9. That means, first, the Lord who kept Elijah faithful when all the rest of the nation turned aside. Elijah could say, with a little exaggeration, “Only I am left, and they seek my life to take it away.” Jezebel, that imperious Sidonian queen, held Ahab entirely under her power, and she had set up the worship of the goddess Ashtaroth, which had immediately become popular all over the land, though it was accompanied by foul and filthy rites; and side by side with that was the worship of Baal. The worship of the Most High God was carried on by the faithful few; but they generally consisted of the very poorest of the land, and they were molested, and persecuted, and hunted to the death, by the cruel and idolatrous zeal of Jezebel. But there was one man at least whom Ahab and Jezebel could not touch, — one man who was Ahab’s master, who spoke out for Jehovah even to the king’s face, and who stood alone, and cried, “The God who answers by fire, let him be God.” When the answer by fire had come, he cried to the people, “Take the prophets of Baal, do not let one of them escape.” That man, when all the waters raged around him, stood like a rock, unmoved and unmovable; for the most part of his life he was steadfast and firm.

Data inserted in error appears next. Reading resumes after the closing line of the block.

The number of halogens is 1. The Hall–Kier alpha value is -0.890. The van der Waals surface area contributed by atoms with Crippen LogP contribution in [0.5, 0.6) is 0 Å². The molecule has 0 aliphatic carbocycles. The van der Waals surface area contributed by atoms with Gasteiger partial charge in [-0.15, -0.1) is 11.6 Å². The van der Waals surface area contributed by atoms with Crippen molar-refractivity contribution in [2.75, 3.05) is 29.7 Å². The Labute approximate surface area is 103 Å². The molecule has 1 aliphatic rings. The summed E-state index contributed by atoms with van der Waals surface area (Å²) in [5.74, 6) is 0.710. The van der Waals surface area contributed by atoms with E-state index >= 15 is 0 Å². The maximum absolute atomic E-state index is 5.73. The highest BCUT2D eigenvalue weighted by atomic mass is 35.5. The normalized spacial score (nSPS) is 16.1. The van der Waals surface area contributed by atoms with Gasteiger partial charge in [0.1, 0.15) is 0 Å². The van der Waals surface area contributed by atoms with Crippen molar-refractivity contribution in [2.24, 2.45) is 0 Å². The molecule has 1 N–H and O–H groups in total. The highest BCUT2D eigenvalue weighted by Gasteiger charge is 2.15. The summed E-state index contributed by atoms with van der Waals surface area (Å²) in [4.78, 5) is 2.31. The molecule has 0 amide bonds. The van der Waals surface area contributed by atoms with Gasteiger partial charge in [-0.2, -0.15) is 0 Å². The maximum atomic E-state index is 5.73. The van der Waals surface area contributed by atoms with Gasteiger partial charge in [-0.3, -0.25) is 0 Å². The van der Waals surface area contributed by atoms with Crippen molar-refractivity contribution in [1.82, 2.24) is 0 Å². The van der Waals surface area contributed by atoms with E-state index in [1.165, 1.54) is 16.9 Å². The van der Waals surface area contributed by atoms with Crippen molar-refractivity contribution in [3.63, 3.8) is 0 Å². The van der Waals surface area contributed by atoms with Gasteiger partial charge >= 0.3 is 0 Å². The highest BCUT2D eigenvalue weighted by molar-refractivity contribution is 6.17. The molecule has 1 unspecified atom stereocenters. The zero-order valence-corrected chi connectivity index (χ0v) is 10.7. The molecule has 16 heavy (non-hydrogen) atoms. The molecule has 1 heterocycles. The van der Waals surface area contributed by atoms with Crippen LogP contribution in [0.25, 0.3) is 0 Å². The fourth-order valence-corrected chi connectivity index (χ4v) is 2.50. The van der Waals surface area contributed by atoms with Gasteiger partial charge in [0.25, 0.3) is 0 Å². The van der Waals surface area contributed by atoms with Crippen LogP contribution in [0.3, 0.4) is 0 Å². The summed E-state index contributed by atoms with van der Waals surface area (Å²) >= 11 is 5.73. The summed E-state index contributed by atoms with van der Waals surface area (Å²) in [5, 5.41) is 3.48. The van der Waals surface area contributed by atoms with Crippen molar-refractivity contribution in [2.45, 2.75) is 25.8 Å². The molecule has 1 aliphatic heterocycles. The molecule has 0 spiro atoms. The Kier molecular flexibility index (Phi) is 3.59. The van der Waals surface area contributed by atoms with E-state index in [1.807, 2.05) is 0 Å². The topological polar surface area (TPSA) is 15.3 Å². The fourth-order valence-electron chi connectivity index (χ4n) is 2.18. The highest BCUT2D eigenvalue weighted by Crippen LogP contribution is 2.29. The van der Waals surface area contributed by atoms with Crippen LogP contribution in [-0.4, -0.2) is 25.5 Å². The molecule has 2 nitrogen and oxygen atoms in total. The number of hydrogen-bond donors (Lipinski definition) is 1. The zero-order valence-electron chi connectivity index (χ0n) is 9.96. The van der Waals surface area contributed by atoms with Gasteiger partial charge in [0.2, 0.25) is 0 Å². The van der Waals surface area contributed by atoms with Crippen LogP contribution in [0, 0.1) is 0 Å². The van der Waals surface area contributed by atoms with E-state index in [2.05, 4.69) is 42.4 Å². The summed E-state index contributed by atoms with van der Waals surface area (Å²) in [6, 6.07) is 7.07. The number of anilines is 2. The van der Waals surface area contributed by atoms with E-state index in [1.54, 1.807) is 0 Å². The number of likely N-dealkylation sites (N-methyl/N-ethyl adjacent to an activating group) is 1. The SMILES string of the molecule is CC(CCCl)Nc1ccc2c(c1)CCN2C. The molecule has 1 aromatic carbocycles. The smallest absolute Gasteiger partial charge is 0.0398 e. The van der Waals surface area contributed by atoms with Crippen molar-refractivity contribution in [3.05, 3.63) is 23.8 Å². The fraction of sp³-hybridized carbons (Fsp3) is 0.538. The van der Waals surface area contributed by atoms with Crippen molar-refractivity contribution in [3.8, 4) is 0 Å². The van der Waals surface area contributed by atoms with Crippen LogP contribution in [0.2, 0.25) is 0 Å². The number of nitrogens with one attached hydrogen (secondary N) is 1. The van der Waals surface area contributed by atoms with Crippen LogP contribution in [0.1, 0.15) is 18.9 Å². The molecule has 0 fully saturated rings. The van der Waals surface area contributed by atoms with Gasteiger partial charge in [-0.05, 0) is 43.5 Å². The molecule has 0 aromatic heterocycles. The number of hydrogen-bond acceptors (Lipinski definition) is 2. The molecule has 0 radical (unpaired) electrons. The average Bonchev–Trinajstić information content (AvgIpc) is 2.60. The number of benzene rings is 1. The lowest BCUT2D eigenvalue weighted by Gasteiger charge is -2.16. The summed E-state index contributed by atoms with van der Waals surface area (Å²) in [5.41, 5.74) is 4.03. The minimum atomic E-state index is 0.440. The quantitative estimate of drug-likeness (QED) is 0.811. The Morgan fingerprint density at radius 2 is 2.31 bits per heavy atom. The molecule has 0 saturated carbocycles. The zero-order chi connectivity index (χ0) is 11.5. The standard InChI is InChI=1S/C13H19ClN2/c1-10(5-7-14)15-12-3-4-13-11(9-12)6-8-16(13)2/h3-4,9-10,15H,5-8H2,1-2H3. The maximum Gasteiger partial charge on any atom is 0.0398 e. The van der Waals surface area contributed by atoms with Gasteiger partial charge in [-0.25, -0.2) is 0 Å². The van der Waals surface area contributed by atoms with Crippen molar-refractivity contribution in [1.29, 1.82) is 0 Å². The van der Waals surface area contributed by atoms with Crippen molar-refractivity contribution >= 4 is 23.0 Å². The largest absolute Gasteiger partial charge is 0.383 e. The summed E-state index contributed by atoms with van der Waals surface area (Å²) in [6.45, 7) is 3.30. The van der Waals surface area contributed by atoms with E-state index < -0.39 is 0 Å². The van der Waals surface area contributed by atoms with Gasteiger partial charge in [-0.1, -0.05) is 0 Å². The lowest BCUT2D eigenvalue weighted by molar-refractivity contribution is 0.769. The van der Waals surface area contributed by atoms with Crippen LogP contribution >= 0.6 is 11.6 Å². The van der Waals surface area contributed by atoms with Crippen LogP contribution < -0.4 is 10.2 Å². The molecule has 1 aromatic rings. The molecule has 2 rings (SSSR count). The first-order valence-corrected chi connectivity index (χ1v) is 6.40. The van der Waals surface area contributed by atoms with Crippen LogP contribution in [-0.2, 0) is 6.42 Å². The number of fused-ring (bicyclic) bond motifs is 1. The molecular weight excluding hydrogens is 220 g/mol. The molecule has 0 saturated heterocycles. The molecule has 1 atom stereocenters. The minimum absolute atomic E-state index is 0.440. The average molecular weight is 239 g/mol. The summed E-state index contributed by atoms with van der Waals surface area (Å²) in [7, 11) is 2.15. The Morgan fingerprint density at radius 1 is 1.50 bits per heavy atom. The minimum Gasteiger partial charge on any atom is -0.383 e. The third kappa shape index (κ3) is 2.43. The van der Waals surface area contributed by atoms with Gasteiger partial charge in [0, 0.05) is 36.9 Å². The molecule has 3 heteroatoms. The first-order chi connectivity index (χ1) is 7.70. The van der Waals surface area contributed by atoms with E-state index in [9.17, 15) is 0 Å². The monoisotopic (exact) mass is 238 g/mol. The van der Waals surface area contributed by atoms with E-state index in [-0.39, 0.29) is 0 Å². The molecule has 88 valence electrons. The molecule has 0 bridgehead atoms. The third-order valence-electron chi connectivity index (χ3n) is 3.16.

10. This is the kind of men whom we need today. See how the whole world seems to be rocking and reeling, and men are continually asking for one novelty after another. This cry for something new has led to the casting off of the worship of God. “Nay,” you say. “Yea” I say. They worship, today, gods many and lords many, gods newly come up, which our forefathers did not know; but Jehovah, the God of Abraham, of Isaac, and of Jacob, is scarcely known among us. Men, as far as they could, have dethroned him; they have set up an effeminate being whom they call their god; — a god without justice, a god whose name has no terror in it, as the name Jehovah has, as we read the story of it in the Old Testament. We need, nowadays, to have men who will say, “We worship no new god. The God of the Old Testament, who is also the God of the New, — this God is our God for ever and ever, he shall be our Guide even to death.” You know how they decry Jehovah. They will not have him; at least, they will not have him on the throne. His sovereignty is a thing that is scoffed at and made a byword almost everywhere. And yet, beloved, Jehovah reigns. He sits on the floods. He rules as King for ever and ever; and to his blessed name we will give praise, whatever others may do.